Thank you, God, for giving me those forty years to do just that. It’s never too late to make this decision. We all do annoying things. And we all love people who do annoying things. If they are unimportant things, this is a way to tune them out and focus on a person’s good qualities instead.
Think about the lives lost on 9/11. More than three thousand people went to work and did not go home at the end of the day. Now is the time to appreciate everything about our loved ones.
Now, when my husband comes home with too much broccoli, I just smile and appreciate that I have him—and remember all the wonderful things he does for me. And I plan another meal or two with broccoli.
What annoying habit does your loved one have? And what positive trait of theirs can you focus on instead when they do that irritating thing?
The 9/11 spirits aboard USS New York are back! Their mission: help Adam, Gwyn, Mike, and Cate find their happily ever afters—and stay alive. As the only person who can see them, Lieutenant Gwyn Pritchard tries to help the spirits move on to the light. That is, when she’s not helping Gunnery Sergeant Adam Connor heal from his PTSD—or falling madly in love with him.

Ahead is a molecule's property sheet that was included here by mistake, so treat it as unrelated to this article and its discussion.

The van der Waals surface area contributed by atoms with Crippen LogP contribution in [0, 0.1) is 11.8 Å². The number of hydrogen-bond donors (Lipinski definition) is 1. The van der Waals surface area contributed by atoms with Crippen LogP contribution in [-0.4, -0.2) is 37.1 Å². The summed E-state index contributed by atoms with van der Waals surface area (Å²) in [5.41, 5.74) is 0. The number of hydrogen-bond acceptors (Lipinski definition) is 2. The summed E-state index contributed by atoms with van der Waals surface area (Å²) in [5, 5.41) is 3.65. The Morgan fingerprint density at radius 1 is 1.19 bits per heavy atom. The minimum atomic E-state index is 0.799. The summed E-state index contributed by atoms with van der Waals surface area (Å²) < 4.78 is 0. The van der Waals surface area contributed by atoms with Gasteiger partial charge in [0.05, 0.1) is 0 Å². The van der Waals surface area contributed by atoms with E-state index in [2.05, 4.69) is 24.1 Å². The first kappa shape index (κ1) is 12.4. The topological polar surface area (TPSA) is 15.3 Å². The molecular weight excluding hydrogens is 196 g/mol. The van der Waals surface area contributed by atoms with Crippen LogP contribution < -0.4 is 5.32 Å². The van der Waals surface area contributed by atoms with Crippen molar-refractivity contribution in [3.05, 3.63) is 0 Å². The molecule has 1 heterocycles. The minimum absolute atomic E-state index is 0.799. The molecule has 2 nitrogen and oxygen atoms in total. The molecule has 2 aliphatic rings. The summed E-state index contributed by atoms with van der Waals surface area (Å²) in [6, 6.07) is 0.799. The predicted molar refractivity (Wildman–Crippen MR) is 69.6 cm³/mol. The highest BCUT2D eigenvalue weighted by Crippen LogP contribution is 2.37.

Captain Cate Hawkins, has run from her unconventional childhood by becoming a Marine Corps pilot. But when a mission in East Africa goes awry, she finds herself in a race for her life. After burying the hatchet with Cate, Navy pilot Mike Nikolopoulos wants nothing more than to rescue his new love. If the spirits help him save her, they’ll finally be free to move on. But can Mike overcome a sudden fear of flying to find his way to Cate before terrorists repeat “Black Hawk Down”—with a female American pilot this time?
HEATHER ASHBY – BIO
Award winning author, Heather Ashby is a Navy veteran who taught school and raised a family while accompanying her Navy husband around the United States, Japan, and the Middle East. In gratitude for their Army son’s safe return from Afghanistan and Iraq, she now writes military romance novels, donating half her royalties to Fisher House Foundation in support of wounded warriors and their families. Her son serves as her cover model, helping to raise money for Fisher Houses around the world. Heather lives in Atlantic Beach, Florida with her retired Navy husband. Unforgettable is the fourth and final book in the “Love in the Fleet” series.
CHRISTOPHER BERGERON – BIO
Christopher Bergeron is a retired Major in the United States Marine Corps, with twenty-four years of service. His ten deployments include combat tours in Desert Shield/Desert Storm; Somalia; Kosovo; Haiti; Fallujah, Iraq; and Helmand Province, Afghanistan. Chris’s travels have covered the globe, including more than twenty countries. He lives with his wife and son in Rockford, Michigan, where he is currently a Communications/Marketing student at Grand Valley State University. Unforgettable is his first novel.